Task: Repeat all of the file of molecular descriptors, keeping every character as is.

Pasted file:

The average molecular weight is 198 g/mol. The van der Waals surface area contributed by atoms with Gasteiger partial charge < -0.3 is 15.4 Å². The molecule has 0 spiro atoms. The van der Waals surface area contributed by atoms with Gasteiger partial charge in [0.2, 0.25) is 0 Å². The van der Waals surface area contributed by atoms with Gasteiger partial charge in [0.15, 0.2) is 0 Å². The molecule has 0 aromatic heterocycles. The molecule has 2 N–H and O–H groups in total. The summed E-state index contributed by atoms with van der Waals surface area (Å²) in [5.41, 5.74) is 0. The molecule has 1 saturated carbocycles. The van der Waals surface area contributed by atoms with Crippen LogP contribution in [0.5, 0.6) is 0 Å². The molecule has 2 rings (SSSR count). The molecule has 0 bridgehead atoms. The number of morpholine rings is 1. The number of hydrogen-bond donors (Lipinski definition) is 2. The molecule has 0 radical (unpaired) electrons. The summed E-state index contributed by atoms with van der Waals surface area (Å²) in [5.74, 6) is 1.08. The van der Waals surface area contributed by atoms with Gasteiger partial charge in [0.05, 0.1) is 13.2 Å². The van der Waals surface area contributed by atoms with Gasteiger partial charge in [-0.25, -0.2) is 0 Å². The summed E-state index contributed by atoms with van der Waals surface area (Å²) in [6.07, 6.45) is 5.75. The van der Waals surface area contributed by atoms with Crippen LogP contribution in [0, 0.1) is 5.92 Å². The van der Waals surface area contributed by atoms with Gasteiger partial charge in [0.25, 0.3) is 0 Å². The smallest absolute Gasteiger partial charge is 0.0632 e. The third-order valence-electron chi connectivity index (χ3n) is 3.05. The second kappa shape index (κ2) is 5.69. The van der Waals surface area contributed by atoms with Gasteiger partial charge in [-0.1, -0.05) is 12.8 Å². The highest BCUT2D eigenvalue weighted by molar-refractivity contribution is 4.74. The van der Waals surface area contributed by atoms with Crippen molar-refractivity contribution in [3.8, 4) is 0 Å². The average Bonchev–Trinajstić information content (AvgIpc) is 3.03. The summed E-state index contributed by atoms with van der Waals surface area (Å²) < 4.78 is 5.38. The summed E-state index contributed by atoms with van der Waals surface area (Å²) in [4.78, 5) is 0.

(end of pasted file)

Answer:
The average molecular weight is 198 g/mol. The van der Waals surface area contributed by atoms with Gasteiger partial charge < -0.3 is 15.4 Å². The molecule has 0 spiro atoms. The van der Waals surface area contributed by atoms with Gasteiger partial charge in [0.2, 0.25) is 0 Å². The van der Waals surface area contributed by atoms with Gasteiger partial charge in [0.15, 0.2) is 0 Å². The molecule has 0 aromatic heterocycles. The molecule has 2 N–H and O–H groups in total. The summed E-state index contributed by atoms with van der Waals surface area (Å²) in [5.41, 5.74) is 0. The molecule has 1 saturated carbocycles. The van der Waals surface area contributed by atoms with Crippen LogP contribution in [0.5, 0.6) is 0 Å². The molecule has 2 rings (SSSR count). The molecule has 0 bridgehead atoms. The number of morpholine rings is 1. The number of hydrogen-bond donors (Lipinski definition) is 2. The molecule has 0 radical (unpaired) electrons. The summed E-state index contributed by atoms with van der Waals surface area (Å²) in [5.74, 6) is 1.08. The van der Waals surface area contributed by atoms with Gasteiger partial charge in [0.05, 0.1) is 13.2 Å². The van der Waals surface area contributed by atoms with Gasteiger partial charge in [-0.25, -0.2) is 0 Å². The summed E-state index contributed by atoms with van der Waals surface area (Å²) in [6.07, 6.45) is 5.75. The van der Waals surface area contributed by atoms with Crippen LogP contribution in [0, 0.1) is 5.92 Å². The van der Waals surface area contributed by atoms with Gasteiger partial charge in [0.25, 0.3) is 0 Å². The smallest absolute Gasteiger partial charge is 0.0632 e. The third-order valence-electron chi connectivity index (χ3n) is 3.05. The second kappa shape index (κ2) is 5.69. The van der Waals surface area contributed by atoms with Gasteiger partial charge in [-0.1, -0.05) is 12.8 Å². The highest BCUT2D eigenvalue weighted by molar-refractivity contribution is 4.74. The van der Waals surface area contributed by atoms with Crippen molar-refractivity contribution in [3.8, 4) is 0 Å². The average Bonchev–Trinajstić information content (AvgIpc) is 3.03. The summed E-state index contributed by atoms with van der Waals surface area (Å²) < 4.78 is 5.38. The summed E-state index contributed by atoms with van der Waals surface area (Å²) in [4.78, 5) is 0.